First of all, I would like to start this post by wishing all the fathers out there a Happy Father’s Day. If I remember correctly, it has been three years since the last time I wrote anything about my own father. My father and I didn’t have the best relationship growing up. And when he died unexpectedly in 2002, I began trying my best to forget that he ever even existed. All that changed, however, several years ago when I realized that the unforgiveness I was harboring in my heart against him was doing more harm to me than it ever would do to him. A couple years ago, I explained my feelings about my father in a letter to a good friend, and I would like to share part of that with you here today.
Speaking of my father, I spent the first eight years after his death trying to erase all memories of him from my mind. The truth is I hated my father for choosing his selfish, sinful lifestyle over our family. He didn’t actually walk out on us, although he did; my mother kicked him out. I’ve told very few people this, but my father had a drug problem. He took his own life the same way his musical hero, Elvis, took his. He and the rest of the family kept it well hidden, but it was there. I knew he didn’t have a valid driver’s license, but I never really questioned why. It wasn’t until after his death that the truth began to come out. It was then that I started to put two and two together and begin to truly understand the reason behind some of the things that had happened when I was younger, like why he never could keep a steady job, the real reason he didn’t have a driver’s license, etc.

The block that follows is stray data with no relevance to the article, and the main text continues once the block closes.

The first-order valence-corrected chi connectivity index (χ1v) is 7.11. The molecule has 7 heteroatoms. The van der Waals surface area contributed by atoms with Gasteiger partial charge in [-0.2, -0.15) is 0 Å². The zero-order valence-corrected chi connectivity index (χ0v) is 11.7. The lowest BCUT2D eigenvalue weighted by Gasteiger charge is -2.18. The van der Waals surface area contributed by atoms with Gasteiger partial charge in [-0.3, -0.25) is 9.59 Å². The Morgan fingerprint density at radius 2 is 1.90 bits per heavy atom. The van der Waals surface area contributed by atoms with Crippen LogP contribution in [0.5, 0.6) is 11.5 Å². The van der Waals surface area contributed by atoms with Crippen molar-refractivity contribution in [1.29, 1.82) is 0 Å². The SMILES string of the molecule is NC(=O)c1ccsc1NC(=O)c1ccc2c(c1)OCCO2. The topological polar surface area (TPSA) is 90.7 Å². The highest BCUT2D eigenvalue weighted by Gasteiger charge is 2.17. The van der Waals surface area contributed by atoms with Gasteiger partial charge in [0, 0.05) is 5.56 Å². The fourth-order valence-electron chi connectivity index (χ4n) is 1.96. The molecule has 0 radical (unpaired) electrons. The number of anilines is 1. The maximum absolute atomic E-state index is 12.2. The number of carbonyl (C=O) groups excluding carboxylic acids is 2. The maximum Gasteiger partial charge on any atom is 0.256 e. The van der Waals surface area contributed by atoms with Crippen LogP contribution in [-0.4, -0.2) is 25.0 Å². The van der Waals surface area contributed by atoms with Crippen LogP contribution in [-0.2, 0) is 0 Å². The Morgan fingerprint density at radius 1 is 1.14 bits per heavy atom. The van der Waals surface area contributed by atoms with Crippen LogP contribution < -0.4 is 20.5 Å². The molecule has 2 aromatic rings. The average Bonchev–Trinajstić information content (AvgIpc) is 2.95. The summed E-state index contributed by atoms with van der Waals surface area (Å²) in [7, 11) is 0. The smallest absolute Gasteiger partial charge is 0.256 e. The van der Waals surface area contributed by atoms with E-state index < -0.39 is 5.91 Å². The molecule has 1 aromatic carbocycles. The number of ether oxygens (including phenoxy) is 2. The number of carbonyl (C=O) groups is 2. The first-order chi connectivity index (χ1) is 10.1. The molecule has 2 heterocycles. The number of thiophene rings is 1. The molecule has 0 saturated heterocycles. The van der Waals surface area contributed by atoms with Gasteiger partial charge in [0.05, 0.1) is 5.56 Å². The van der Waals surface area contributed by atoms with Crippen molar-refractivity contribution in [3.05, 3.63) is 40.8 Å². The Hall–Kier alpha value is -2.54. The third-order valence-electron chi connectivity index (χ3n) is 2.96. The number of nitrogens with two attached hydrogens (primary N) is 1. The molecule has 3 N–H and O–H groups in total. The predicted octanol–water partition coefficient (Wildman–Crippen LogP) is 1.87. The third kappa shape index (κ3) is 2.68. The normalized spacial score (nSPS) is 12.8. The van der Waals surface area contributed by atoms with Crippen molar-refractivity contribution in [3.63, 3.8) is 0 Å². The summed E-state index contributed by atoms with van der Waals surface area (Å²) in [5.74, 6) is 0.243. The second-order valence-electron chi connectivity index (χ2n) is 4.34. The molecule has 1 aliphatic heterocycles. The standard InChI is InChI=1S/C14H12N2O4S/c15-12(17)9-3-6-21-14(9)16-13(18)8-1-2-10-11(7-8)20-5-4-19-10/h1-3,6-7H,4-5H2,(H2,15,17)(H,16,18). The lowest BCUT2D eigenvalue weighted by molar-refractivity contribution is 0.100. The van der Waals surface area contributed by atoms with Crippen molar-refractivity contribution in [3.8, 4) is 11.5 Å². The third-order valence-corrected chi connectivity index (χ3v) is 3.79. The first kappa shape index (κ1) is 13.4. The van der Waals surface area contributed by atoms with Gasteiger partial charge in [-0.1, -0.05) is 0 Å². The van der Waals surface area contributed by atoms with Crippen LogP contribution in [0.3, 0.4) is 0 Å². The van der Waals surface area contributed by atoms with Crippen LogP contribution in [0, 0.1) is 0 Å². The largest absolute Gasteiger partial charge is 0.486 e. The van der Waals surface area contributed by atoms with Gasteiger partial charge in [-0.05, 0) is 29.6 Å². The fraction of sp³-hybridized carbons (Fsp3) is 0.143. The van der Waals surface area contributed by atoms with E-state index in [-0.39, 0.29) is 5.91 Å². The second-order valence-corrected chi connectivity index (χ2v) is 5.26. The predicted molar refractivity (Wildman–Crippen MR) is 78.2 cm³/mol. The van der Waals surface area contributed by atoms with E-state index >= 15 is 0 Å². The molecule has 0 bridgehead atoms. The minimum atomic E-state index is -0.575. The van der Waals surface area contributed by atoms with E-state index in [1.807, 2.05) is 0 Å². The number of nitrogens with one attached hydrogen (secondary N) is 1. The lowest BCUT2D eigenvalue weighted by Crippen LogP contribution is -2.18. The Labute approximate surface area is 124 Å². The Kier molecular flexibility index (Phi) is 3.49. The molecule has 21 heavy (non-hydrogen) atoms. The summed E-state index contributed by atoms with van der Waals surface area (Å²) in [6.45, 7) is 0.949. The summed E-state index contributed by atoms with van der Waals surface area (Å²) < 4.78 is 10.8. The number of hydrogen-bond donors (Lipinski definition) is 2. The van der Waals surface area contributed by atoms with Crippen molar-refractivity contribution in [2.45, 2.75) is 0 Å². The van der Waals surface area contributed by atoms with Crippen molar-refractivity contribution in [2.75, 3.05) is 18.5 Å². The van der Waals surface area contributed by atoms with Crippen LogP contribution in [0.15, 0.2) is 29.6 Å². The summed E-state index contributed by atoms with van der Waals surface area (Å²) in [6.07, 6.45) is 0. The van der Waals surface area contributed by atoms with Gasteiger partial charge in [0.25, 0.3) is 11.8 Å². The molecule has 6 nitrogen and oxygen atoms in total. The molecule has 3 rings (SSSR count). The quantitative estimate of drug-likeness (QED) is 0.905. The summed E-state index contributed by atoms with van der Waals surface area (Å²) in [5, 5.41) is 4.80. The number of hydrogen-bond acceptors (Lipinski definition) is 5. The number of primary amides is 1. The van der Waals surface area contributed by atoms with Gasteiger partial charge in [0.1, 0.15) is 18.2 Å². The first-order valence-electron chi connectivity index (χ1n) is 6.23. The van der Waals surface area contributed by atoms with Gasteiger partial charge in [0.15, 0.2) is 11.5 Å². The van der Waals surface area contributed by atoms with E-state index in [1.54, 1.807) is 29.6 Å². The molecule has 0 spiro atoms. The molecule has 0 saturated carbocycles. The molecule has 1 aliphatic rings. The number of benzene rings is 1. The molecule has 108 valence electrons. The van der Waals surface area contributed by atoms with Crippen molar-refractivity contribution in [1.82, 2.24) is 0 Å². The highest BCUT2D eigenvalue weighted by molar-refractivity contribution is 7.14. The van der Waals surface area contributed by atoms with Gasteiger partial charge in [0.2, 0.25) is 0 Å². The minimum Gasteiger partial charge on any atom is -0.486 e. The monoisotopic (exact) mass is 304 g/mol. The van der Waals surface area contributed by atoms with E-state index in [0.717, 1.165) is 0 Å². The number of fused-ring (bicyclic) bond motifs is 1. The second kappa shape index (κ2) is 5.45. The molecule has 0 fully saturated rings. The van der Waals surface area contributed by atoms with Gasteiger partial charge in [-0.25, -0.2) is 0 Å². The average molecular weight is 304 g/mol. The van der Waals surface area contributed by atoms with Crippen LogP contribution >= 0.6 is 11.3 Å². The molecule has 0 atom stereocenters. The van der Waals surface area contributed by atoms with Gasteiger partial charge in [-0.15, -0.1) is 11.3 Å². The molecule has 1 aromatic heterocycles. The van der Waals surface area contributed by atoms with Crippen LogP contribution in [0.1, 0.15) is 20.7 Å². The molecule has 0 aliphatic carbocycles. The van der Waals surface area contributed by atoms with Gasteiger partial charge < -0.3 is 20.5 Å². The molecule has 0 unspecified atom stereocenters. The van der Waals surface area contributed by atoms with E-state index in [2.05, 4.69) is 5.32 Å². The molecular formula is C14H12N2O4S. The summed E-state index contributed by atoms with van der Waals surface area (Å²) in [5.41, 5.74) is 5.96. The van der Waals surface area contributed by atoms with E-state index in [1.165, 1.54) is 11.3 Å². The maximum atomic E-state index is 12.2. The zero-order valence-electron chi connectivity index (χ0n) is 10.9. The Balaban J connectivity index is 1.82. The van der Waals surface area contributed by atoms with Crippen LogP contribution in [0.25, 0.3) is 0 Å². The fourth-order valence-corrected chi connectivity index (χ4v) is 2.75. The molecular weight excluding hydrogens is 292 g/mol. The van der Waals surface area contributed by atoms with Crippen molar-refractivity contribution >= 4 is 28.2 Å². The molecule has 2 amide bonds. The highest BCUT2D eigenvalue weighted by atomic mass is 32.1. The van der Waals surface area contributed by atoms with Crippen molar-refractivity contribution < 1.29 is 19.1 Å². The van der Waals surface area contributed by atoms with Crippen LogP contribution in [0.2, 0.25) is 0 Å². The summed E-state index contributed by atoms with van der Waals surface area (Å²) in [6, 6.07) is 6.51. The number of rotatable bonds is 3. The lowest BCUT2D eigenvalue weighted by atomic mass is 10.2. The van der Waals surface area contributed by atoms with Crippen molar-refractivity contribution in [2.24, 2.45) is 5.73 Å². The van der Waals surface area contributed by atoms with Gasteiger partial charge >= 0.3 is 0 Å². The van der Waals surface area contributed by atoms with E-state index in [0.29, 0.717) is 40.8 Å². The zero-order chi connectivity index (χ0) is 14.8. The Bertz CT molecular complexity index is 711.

It wasn’t until about two years ago that I realized that what I was doing was very wrong. God commands us to forgive. Matthew 6:14-15 says, “For if ye forgive men their trespasses, your heavenly Father will also forgive you: But if ye forgive not men their trespasses, neither will your Father forgive your trespasses.” A very wise person once said, “Forgiveness is for the forgiver.” He was dead. Me holding a grudge wasn’t doing one blessed thing to him, but it was eating me alive. So I chose to forgive and bear my grudge no longer. Since then, my thoughts toward him have changed completely. Now, instead of being glad he was no longer a part of my life, I wish he still was. And I often wonder what it could’ve been. You know, if he had gotten help, if they hadn’t got a divorce. Would he still be here? Would I be writing about his successes rather than his failures?
Reba McEntire sings a song called “The Greatest Man I Never Knew.” (No, I am not a Reba fan. I just know the song exists. I much more prefer songs like “My Mother’s Faith.”) Nobody knew my father like my grandmother. She was his biggest fan, even though I know the life he chose for himself broke her heart. To hear her tell it, he hung the moon. And she’s told me on several occasions, “I know you know the bad, but there was a lot of good.” That’s why I like to think that my father was the greatest man I never knew. It’s also why I pray that I will live my life in such a way that my children will get to see the man that God always intended me to be, instead of the other way around.
Although my father professed to know Jesus Christ as Lord, I still lack assurance of his salvation. The fruit simply wasn’t there. If you yourself are a father and you are here reading this today, I beg you not to let your children be able to say the same of you one day. In fact, that is the only reason I have chosen to share my story with you here today. Please, if you have yet to acknowledge Jesus Christ as the Lord of your life, please do so before it is eternally too late for you. If you will simply turn from all sin and trust Christ alone to save you, he will save you today and keep you saved forever.